Modern audiences may not recall the original 1970 British thriller this update is based on, but being a huge fan, I had fun comparing the two.
The remake is almost a carbon copy of the original, which was made by the same team behind the 1960s TV series The Avengers, writers Brian Clemens and Terry Nation, and director Robert Fuest (who would later make the cult classic The Abominable Dr Phibes).
Both feature two attractive young women cycling through foreign climes. In the original, Pamela Franklin and Michele Dotrice play nurses Jane and Cathy, who – dressed in little more than skimpy shorts and loose blouses, and with not a word of French between them – decide to spend their summer vacation touring the Gallic countryside.
In the update, Amber Heard (Drive Angry 3D) and Odette Yustman (Cloverfield) play American tourists Stephanie and Ellie biking through Argentina’s rugged landscape. Like the girls in the original, their attire consists of little more than sport bras and bikinis, and neither knows any Spanish.
This inability to communicate in a foreign tongue is at the heart of the dramas. Both films also share the same plot and similar characters. In the original, it’s Dotrice’s Cathy who goes missing after an argument with her friend, while it’s Yustman’s Ellie who has that ill-fated role in the update.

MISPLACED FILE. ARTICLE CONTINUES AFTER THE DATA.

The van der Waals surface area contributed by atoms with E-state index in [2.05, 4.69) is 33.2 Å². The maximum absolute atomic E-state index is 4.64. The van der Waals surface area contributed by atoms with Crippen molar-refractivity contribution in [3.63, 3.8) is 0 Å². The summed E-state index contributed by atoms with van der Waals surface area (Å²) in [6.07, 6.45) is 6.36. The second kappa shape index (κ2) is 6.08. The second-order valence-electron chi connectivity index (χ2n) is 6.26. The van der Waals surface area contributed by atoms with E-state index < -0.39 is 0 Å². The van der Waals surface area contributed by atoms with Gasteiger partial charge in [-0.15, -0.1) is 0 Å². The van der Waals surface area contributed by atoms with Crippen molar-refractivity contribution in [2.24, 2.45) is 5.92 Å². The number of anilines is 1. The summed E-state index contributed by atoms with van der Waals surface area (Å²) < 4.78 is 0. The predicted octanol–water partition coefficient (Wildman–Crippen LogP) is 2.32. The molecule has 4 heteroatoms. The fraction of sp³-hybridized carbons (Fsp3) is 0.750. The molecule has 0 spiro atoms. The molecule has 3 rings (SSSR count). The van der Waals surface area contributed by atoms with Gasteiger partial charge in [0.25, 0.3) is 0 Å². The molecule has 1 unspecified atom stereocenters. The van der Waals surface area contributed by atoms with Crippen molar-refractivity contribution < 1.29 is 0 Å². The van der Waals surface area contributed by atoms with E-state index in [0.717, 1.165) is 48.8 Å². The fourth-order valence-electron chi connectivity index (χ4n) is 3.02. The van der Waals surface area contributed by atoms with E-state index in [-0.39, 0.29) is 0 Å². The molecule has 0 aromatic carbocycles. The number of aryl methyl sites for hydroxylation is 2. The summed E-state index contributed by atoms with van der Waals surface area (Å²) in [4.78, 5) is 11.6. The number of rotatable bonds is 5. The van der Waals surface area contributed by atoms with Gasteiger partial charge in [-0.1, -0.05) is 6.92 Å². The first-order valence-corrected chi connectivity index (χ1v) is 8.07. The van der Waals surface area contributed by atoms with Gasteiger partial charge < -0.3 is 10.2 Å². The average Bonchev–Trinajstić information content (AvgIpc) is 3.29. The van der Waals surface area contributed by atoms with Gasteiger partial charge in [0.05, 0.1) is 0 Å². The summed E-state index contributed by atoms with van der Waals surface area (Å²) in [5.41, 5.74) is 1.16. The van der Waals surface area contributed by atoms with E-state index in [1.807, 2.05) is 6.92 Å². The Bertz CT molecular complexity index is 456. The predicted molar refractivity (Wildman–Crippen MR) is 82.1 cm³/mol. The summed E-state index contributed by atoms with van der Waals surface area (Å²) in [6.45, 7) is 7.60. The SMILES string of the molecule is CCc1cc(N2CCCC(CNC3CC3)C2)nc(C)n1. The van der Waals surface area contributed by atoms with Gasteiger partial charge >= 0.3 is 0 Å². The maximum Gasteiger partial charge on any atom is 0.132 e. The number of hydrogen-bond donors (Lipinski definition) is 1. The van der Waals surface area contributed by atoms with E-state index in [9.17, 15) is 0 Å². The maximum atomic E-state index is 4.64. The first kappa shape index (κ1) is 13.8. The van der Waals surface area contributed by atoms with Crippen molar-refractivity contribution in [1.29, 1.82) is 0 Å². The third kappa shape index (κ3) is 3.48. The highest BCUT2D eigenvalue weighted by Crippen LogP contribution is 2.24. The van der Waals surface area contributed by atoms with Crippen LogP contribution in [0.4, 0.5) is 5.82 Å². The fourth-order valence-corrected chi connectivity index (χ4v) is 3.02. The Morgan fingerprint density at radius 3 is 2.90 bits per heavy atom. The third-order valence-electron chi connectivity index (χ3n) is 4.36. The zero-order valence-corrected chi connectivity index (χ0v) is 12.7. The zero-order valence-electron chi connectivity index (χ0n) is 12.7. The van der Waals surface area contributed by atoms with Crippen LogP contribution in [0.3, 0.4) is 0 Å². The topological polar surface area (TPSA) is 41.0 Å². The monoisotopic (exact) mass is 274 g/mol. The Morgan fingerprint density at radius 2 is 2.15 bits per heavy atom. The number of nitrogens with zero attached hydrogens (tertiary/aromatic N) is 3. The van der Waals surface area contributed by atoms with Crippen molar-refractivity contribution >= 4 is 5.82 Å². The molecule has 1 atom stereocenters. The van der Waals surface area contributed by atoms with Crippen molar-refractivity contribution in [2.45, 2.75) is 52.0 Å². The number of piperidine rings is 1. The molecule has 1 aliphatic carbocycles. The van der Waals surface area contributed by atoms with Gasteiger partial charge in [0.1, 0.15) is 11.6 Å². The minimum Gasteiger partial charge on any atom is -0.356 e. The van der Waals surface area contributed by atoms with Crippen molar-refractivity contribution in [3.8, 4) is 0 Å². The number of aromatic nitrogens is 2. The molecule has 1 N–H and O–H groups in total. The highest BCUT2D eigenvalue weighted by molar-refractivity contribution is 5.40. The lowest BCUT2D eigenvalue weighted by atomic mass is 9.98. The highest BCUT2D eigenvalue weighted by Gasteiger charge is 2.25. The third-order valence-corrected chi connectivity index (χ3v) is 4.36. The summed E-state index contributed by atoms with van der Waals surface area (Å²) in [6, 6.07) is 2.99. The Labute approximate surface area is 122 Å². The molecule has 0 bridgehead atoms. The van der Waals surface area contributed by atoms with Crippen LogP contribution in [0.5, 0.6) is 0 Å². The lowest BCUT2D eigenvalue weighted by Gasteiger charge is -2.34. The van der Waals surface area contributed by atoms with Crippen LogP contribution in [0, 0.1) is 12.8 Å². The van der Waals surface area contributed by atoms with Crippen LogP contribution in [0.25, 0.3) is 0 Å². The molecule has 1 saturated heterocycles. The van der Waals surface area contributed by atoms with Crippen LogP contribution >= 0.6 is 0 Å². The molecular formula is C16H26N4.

With only one road that Ellie could have taken, Stephanie immediately suspects foul play and contacts the police. But the local police chief (César Vianco) doesn’t seem to take her seriously, so Stephanie starts her investigation. Following her every move is Karl Urban’s mysterious Michael, who seems rather too eager to help. Is he just being a Good Samaritan, or does he have a more sinister motive?
Lucky for Stephanie, Michael is actually searching for his girlfriend, who also went missing in the area. Without giving too much away, the villain of the piece also happens to be the same in both films. However, where the original ends, the remake kicks off with a twist that will leave you breathless.
With an attractive cast, stunning Argentine scenery, stand-out cinematography and first-rate pacing, Marcos Efron’s feature debut packs a real punch, delivering real scares and Hitchcockian suspense in a manner that respects the original source material.
With the current trend in remakes – the shot-for-shot Aussie thriller Long Weekend and the lame Last Man on Earth retread I Am Legend spring to mind – this is actually a worthy update of a 1970s cult classic. Finally! But I do hope this doesn’t give anyone ideas about re-imagining Fuest’s Dr Phibes – now that just cannot be touched!